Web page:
‘Anticipatory democracy’ for a healthier future for all

‘Anticipatory democracy’ for a healthier future for all

Dr. Trevor Hancock

9 April 2019

702 words

Last week, I discussed some of the possible and plausible futures we face. This week, I will focus on the importance of thinking about and then working to create the future we prefer, and the need for ‘anticipatory democracy’.

Good thinking about the future begins with the recognition that the future is not fixed, but is ‘plastic’, it can be shaped. So even if we think the future looks grim, that does not mean it will happen; more to the point, it suggests that we can change that future to one we prefer.

Clem Bezold, founder in 1977 of the Institute for Alternative Futures, has spent more than 40 years helping people to think about the future they may face and the future they prefer, and I have been privileged to work with him over the years on health futures. We use scenarios to explore the future of health and health care, and we find the future people think we face and the future they would prefer are often very different.

People tend to think we face a ‘business as usual’ (BaU) future, more of the same but bigger and more high-tech. However, ‘business as usual’ is also beginning to look quite grim, as we witness extraordinary levels of inequality and learn ever more about the emerging global ecological crises of climate change, pollution, resource depletion and species extinctions.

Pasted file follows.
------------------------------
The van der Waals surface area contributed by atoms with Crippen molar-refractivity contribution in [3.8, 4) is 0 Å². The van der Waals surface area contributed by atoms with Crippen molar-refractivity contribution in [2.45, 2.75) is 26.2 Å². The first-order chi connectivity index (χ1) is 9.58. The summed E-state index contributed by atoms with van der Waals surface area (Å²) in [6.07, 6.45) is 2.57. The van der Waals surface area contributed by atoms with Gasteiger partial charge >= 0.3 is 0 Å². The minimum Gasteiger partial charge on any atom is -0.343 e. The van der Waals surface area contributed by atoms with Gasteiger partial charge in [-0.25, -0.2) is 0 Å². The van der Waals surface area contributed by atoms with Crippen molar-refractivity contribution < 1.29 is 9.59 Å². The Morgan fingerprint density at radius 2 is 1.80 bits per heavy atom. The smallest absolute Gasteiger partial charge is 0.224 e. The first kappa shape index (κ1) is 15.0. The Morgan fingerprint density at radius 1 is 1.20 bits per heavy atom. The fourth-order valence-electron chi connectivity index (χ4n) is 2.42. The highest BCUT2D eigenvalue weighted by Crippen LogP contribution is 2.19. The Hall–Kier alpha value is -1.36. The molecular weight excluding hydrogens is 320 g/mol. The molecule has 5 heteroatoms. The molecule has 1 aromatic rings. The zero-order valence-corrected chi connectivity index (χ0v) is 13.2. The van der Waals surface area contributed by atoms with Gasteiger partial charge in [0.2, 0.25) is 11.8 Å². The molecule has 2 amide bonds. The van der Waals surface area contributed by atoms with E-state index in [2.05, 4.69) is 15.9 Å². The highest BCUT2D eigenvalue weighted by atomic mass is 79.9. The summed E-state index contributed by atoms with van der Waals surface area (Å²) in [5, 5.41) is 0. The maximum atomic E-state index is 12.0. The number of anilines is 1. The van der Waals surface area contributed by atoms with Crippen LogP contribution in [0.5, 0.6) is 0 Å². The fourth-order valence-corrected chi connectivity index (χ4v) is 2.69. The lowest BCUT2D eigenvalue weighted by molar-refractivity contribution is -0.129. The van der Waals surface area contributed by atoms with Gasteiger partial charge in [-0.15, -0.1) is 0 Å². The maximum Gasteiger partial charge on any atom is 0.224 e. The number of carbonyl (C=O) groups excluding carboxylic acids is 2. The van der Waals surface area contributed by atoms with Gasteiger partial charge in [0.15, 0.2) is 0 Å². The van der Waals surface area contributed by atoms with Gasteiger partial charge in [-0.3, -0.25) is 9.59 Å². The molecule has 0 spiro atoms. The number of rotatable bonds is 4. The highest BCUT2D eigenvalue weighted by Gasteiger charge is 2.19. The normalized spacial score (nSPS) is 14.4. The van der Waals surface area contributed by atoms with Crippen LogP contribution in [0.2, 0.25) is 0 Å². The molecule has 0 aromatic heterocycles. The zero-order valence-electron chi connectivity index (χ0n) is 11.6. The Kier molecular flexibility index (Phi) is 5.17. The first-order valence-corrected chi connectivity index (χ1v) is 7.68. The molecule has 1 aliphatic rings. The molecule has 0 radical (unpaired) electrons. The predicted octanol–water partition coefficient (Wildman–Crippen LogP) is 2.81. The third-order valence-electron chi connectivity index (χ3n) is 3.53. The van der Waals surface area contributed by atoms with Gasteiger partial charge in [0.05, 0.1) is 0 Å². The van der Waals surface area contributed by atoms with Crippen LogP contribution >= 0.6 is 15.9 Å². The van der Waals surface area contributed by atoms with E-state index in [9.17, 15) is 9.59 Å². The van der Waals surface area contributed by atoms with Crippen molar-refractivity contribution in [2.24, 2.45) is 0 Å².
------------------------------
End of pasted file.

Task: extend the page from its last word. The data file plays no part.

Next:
In health care, a BaU future is often seen as more technology, more pills, more machines, but also more impersonal and less caring; such a future is often unappealing not only to the public but to health care providers themselves.

So while people may see such a future as likely it is not necessarily desirable; other alternatives may appear less likely but more desirable and thus preferable. In particular, many tend to prefer scenarios that depict a ‘green’ or transformative future, still high-tech, but using technology in a more humane, and environmentally and socially beneficial way.

To describe a preferable future, we use visioning. Clem Bezold summarises the benefits of visioning succinctly: “Vision is values projected into the future”. Such a future is not about what we think or fear will happen, but what we wish to have happen. In the vision workshops I conduct, I take people through a guided imagery journey through their community at some point in the future when it is healthy.